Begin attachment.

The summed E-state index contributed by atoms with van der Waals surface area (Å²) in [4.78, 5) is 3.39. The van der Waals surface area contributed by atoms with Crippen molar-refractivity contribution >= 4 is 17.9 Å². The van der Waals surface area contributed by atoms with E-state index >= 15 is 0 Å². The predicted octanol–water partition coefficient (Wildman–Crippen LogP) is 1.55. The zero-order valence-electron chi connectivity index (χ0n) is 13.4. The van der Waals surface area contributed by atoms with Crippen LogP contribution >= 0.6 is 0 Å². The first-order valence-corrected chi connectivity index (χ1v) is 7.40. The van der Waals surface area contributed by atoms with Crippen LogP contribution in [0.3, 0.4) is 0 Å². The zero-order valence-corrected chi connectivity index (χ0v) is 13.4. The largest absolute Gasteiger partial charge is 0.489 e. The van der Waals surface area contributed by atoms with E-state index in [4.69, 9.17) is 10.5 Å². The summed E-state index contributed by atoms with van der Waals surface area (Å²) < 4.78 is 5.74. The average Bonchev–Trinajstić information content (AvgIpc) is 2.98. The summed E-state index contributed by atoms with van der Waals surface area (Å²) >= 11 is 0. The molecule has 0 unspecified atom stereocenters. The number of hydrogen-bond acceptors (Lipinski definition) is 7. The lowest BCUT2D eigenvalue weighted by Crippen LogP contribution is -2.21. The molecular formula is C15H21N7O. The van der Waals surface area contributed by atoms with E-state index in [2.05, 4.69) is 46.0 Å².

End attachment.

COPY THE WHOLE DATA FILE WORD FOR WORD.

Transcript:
The summed E-state index contributed by atoms with van der Waals surface area (Å²) in [4.78, 5) is 3.39. The van der Waals surface area contributed by atoms with Crippen molar-refractivity contribution >= 4 is 17.9 Å². The van der Waals surface area contributed by atoms with E-state index >= 15 is 0 Å². The predicted octanol–water partition coefficient (Wildman–Crippen LogP) is 1.55. The zero-order valence-electron chi connectivity index (χ0n) is 13.4. The van der Waals surface area contributed by atoms with Crippen LogP contribution >= 0.6 is 0 Å². The first-order valence-corrected chi connectivity index (χ1v) is 7.40. The van der Waals surface area contributed by atoms with Crippen LogP contribution in [0.3, 0.4) is 0 Å². The zero-order valence-corrected chi connectivity index (χ0v) is 13.4. The largest absolute Gasteiger partial charge is 0.489 e. The van der Waals surface area contributed by atoms with E-state index in [4.69, 9.17) is 10.5 Å². The summed E-state index contributed by atoms with van der Waals surface area (Å²) < 4.78 is 5.74. The average Bonchev–Trinajstić information content (AvgIpc) is 2.98. The summed E-state index contributed by atoms with van der Waals surface area (Å²) >= 11 is 0. The molecule has 0 unspecified atom stereocenters. The number of hydrogen-bond acceptors (Lipinski definition) is 7. The lowest BCUT2D eigenvalue weighted by Crippen LogP contribution is -2.21. The molecular formula is C15H21N7O. The van der Waals surface area contributed by atoms with E-state index in [2.05, 4.69) is 46.0 Å².